Adverse pregnancy outcomes common in women with chronic hypertension

April 24, 2014

According to a recent study in the British Medical Journal, women who suffer from chronic hypertension are at higher risk of adverse pregnancy outcomes like low birth weight and neonatal death.

 

According to a recent study in the British Medical Journal, women who suffer from chronic hypertension are at higher risk of adverse pregnancy outcomes like low birth weight and neonatal death.

Researchers from King’s College London performed a systematic review using Embase, Medline, and Web of Science to find studies involving pregnant women with chronic hypertension, which included retrospective and prospective cohorts, population studies, and appropriate arms of randomized controlled trials. Fifty-five eligible studies were found, involving 795,221 pregnancies.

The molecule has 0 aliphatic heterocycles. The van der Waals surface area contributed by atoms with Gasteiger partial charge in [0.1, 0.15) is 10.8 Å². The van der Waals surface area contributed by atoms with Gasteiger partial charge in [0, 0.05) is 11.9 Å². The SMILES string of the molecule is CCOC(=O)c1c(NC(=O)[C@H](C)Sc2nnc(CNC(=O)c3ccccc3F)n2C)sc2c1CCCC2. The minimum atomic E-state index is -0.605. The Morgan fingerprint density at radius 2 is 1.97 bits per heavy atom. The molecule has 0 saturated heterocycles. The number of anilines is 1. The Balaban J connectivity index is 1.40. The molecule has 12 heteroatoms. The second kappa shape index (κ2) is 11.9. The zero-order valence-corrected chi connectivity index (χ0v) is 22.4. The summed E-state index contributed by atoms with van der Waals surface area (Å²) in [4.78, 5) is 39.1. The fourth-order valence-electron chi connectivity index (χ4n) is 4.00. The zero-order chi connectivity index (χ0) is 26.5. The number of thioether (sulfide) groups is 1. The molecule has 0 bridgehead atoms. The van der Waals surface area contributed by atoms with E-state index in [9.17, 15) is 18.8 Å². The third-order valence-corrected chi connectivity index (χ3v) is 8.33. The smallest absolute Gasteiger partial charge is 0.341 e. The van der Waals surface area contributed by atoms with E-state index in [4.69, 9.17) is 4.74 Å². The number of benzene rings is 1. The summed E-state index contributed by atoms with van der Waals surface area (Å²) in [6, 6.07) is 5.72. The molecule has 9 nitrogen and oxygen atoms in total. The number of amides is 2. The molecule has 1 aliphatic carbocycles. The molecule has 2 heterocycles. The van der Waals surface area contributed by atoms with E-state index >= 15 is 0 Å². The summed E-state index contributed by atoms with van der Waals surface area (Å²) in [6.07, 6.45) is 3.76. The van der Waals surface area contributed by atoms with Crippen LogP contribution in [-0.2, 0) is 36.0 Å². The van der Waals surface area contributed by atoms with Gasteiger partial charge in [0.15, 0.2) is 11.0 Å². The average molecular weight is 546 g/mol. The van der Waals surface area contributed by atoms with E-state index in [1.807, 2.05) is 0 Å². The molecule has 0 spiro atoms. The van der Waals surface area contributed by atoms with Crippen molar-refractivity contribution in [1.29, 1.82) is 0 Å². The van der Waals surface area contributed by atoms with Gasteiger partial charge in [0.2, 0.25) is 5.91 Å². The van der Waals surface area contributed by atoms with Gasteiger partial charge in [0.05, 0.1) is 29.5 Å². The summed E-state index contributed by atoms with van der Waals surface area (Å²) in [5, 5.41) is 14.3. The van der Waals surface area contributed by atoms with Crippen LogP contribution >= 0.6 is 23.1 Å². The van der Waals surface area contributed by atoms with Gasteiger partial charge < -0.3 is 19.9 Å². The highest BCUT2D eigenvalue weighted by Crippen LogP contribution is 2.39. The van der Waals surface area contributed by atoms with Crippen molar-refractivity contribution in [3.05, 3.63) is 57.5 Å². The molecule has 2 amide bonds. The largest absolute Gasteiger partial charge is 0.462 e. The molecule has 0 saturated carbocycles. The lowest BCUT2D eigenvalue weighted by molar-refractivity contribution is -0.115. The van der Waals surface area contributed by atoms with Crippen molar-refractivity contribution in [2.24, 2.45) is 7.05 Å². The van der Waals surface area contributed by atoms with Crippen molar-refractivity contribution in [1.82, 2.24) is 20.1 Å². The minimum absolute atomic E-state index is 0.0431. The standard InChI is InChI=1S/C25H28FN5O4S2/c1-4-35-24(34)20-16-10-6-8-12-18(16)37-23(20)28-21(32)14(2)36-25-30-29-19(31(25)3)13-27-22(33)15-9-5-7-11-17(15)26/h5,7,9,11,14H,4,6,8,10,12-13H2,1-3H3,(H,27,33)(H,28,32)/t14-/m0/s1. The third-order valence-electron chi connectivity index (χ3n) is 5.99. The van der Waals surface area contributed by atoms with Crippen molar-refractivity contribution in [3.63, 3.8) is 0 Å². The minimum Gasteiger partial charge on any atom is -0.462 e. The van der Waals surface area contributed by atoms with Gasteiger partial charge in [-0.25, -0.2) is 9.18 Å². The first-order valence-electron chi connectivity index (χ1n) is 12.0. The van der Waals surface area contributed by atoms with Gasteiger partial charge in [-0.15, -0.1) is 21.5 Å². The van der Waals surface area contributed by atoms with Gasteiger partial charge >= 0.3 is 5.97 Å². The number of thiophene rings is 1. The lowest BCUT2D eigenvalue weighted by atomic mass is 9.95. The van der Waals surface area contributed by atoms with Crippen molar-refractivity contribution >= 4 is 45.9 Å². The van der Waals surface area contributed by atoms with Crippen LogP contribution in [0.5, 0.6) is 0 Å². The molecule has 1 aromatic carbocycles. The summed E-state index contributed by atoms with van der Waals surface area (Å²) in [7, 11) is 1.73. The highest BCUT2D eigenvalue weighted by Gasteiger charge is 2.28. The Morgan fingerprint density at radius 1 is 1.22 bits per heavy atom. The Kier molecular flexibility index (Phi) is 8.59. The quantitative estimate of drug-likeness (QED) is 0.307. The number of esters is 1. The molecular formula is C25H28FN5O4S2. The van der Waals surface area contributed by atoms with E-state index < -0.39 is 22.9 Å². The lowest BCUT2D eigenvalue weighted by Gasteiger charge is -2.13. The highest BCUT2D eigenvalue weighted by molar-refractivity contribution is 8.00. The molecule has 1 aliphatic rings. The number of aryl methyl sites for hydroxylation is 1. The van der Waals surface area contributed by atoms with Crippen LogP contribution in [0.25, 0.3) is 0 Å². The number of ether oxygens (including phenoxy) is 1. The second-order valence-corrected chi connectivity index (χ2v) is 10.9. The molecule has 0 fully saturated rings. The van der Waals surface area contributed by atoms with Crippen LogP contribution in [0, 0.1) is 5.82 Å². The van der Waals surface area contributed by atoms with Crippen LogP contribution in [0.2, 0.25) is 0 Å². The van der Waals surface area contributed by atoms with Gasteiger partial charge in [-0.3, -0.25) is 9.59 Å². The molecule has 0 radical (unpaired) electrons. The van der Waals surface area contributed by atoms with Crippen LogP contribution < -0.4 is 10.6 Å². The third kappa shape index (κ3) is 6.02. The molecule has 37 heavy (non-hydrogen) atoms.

Women who had chronic hypertension had high pooled incidences of superimposed preeclampsia (25.9%, 95% confidence interval [CI] 21.0% to 31.5 %), caesarean section (41.4%, 95% CI 35.5% to 47.7%), preterm delivery <37 weeks’ gestation (28.1%, 95% CI 22.6% to 34.4%), birth weight <2500 g (16.9%, 95% CI 13.1% to 21.5%), neonatal unit admission (20.5%, 95% CI 15.7% to 26.4%), and perinatal death (4.0%, 95% CI 2.9% to 5.4%). When compared with women from the US national population dataset, women with chronic hypertension were shown to have higher risks of adverse outcomes: relative risks were 7.7 (95% CI 5.7 to 10.1) for superimposed preeclampsia compared with preeclampsia, 1.3 (95% CI 1.1 to 1.5) for cesarean section, 2.7 (95% CI 1.9 to 3.6) for preterm delivery <37 weeks’ gestation, 2.7 (95% CI 1.9 to 3.8) for birth weight <2500 g, 3.2 (95% CI 2.2 to 4.4) for neonatal unit admission, and 4.2 (95% CI 2.7 to 6.5) for perinatal death.

The investigators concluded that adverse outcomes in pregnancy can be common in women who suffer from chronic hypertension. They felt that the results highlight the need for heightened antenatal surveillance and believe that their study’s findings should be used to inform counseling and pre-pregnancy management in women with chronic hypertension. 

 

 

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